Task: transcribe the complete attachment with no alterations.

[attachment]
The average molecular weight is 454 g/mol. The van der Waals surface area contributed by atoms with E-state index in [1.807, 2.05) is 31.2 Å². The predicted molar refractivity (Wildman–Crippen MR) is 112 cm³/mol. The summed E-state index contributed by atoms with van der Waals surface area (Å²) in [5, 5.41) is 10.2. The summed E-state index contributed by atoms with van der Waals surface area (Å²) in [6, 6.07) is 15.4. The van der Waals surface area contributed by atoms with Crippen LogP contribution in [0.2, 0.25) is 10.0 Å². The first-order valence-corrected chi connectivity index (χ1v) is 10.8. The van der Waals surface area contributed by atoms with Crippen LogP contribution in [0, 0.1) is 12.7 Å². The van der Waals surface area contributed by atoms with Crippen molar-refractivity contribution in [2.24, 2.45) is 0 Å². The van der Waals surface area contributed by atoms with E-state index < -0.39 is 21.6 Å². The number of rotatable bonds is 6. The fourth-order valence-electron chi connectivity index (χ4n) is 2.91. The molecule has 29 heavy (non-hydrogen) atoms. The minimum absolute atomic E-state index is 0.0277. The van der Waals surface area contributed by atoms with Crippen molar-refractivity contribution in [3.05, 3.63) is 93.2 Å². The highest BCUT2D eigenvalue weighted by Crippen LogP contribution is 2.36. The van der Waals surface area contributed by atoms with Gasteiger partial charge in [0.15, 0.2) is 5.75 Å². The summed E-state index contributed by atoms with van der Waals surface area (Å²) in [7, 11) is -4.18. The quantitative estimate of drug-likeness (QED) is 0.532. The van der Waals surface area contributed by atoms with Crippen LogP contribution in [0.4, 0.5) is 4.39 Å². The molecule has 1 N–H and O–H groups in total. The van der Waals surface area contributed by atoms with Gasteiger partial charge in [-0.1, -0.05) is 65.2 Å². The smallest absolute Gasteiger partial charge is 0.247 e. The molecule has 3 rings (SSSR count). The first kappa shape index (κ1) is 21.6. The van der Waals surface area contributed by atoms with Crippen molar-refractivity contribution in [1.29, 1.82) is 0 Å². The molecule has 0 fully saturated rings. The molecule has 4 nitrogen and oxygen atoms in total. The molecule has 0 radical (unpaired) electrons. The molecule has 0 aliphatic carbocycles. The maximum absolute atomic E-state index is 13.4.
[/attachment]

The average molecular weight is 454 g/mol. The van der Waals surface area contributed by atoms with E-state index in [1.807, 2.05) is 31.2 Å². The predicted molar refractivity (Wildman–Crippen MR) is 112 cm³/mol. The summed E-state index contributed by atoms with van der Waals surface area (Å²) in [5, 5.41) is 10.2. The summed E-state index contributed by atoms with van der Waals surface area (Å²) in [6, 6.07) is 15.4. The van der Waals surface area contributed by atoms with Crippen LogP contribution in [0.2, 0.25) is 10.0 Å². The first-order valence-corrected chi connectivity index (χ1v) is 10.8. The van der Waals surface area contributed by atoms with Crippen LogP contribution in [0, 0.1) is 12.7 Å². The van der Waals surface area contributed by atoms with Crippen molar-refractivity contribution in [2.24, 2.45) is 0 Å². The van der Waals surface area contributed by atoms with E-state index < -0.39 is 21.6 Å². The number of rotatable bonds is 6. The fourth-order valence-electron chi connectivity index (χ4n) is 2.91. The molecule has 29 heavy (non-hydrogen) atoms. The minimum absolute atomic E-state index is 0.0277. The van der Waals surface area contributed by atoms with Crippen molar-refractivity contribution in [3.05, 3.63) is 93.2 Å². The highest BCUT2D eigenvalue weighted by Crippen LogP contribution is 2.36. The van der Waals surface area contributed by atoms with Gasteiger partial charge in [0.15, 0.2) is 5.75 Å². The summed E-state index contributed by atoms with van der Waals surface area (Å²) in [7, 11) is -4.18. The quantitative estimate of drug-likeness (QED) is 0.532. The van der Waals surface area contributed by atoms with Crippen LogP contribution in [0.4, 0.5) is 4.39 Å². The molecule has 1 N–H and O–H groups in total. The van der Waals surface area contributed by atoms with Gasteiger partial charge in [-0.1, -0.05) is 65.2 Å². The smallest absolute Gasteiger partial charge is 0.247 e. The molecule has 3 rings (SSSR count). The first kappa shape index (κ1) is 21.6. The van der Waals surface area contributed by atoms with Crippen molar-refractivity contribution in [1.29, 1.82) is 0 Å². The molecule has 0 fully saturated rings. The molecule has 4 nitrogen and oxygen atoms in total. The molecule has 0 radical (unpaired) electrons. The molecule has 0 aliphatic carbocycles. The maximum absolute atomic E-state index is 13.4.